Experimental and theoretical studies of the optimisation of fluorescence from near-infrared dye-doped silica nanoparticles

Biomedical Diagnostics Institute, National Centre for Sensor Research, School of Physical Sciences, Dublin City University, Glasnevin, Dublin 9, Ireland.
Analytical and Bioanalytical Chemistry (Impact Factor: 3.44). 11/2008; 393(4):1143-9. DOI: 10.1007/s00216-008-2418-9
Source: PubMed

ABSTRACT There is substantial interest in the development of near-infrared dye-doped nanoparticles (NPs) for a range of applications including immunocytochemistry, immunosorbent assays, flow cytometry, and DNA/protein microarray analysis. The main motivation for this work is the significant increase in NP fluorescence that may be obtained compared with a single dye label, for example Cy5. Dye-doped NPs were synthesised and a reduction in fluorescence as a function of dye concentration was correlated with the occurrence of homo-Förster resonance energy transfer (HFRET) in the NP. Using standard analytical expressions describing HFRET, we modelled the fluorescence of NPs as a function of dye loading. The results confirmed the occurrence of HFRET which arises from the small Stokes shift of near-infrared dyes and provided a simple method for predicting the optimum dye loading in NPs for maximum fluorescence. We used the inverse micelle method to prepare monodispersed silica NPs. The NPs were characterised using dynamic light scattering, UV spectroscopy, and transmission electron microscopy (TEM). The quantum efficiency of the dye inside the NPs, as a function of dye loading, was also determined. The fluorescent NPs were measured to be approximately 165 times brighter than the free dye, at an optimal loading of 2% (w/w). These experimental results were in good agreement with model predictions.

The change in nanoparticle fluorescence versus increased dye loading modelled using homo-Förster resonance energy transfer.

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Available from: Xavier Le Guével, Jul 01, 2014
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    • "Wiesner et al. have published several papers on the synthesis of far-red dye doped silica NPs, called C-DOTs, using a modified Stöber method which is discussed elsewhere [21] [22] [23]. With regard to the microemulsion method we have successfully incorporated a far-red dye (FR664) into silica NPs using a quaternary microemulsion method with Triton X surfactant [2]. However, the efficiency of dye loading was less than 20%, and loading with alternative far-red dyes was unsuccessful. "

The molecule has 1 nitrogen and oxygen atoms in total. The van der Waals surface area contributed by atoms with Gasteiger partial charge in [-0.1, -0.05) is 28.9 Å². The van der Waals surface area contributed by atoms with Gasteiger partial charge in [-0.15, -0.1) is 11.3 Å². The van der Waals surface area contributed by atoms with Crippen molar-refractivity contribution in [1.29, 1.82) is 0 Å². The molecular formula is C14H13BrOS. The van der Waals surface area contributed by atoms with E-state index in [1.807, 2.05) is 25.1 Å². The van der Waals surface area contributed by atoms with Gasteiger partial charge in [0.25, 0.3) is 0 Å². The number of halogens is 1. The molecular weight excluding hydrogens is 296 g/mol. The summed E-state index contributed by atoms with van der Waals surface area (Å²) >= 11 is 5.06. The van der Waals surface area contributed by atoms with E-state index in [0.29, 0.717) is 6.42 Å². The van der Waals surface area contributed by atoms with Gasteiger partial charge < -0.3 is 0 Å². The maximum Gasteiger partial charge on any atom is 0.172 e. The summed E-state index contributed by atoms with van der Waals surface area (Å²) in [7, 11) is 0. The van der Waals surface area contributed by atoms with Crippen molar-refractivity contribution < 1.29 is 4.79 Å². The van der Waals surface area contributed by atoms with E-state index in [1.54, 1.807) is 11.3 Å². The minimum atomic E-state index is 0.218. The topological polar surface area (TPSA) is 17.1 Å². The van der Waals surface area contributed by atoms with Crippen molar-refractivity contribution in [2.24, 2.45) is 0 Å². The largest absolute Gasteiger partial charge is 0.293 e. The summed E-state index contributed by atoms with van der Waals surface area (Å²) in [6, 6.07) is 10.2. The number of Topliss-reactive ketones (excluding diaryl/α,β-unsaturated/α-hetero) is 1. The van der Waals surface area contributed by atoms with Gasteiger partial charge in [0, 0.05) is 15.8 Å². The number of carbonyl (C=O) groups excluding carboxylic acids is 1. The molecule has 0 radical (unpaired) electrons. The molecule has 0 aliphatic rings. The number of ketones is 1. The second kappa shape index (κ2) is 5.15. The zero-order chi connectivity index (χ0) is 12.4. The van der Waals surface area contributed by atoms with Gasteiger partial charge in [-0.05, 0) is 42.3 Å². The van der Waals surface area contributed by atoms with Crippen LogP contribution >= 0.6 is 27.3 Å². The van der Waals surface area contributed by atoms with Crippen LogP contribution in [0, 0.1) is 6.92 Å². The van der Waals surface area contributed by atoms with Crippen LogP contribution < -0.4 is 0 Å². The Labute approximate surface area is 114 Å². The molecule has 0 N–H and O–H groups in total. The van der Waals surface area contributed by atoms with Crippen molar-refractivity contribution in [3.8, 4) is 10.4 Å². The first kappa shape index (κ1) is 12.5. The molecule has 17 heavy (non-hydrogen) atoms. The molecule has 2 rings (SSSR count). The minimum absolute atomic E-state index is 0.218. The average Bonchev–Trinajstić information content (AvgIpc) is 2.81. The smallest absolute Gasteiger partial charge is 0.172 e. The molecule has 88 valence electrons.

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    ABSTRACT: Silica nanoparticles (NPs) doped with far-red fluorescent cyanine dyes, Cy5 and FR670, were prepared using the microemulsion method. The effects of nucleation pathway on dye loading and NP morphology were investigated using UV–Vis spectroscopy and transmission electron microscopy for different combinations of three surfactants, Triton® X-100, AOT and NP-5. Successful synthesis of monodispersed NPs with efficient dye loading was achieved using an intramicellar nucleation pathway combined with a negatively charged surfactant. For effective bioconjugation NPs were coated with a silica shell using either the microemulsion or the Stöber method. To maximise fluorescence intensity a series of NPs were doped with different amounts of dye ranging from 0.5 to 6% (w/w). At dye loadings of 0.5 and 0.25% (w/w) for Cy5 and FR670, respectively, NPs were 72 and 87 times more fluorescent than free dye labels. For Cy5 the change in fluorescence intensity with dye loading matched closely with a standard model for homo Förster resonance energy transfer (hFRET). A significant drop in fluorescence lifetime inside the NPs with increased dye loading was also observed and correlated with changes in energy transfer and quantum efficiency. Cy5 dye doped NPs were tested as biolabels in a fluorescence immunoassay to detect C-reactive protein, which is a recommended biomarker for cardiovascular disease. The NP label assay showed approximately an order of magnitude improvement in limit-of-detection when compared to a free dye assay.
    Sensors and Actuators B Chemical 12/2015; 221:470-479. DOI:10.1016/j.snb.2015.06.117 · 4.10 Impact Factor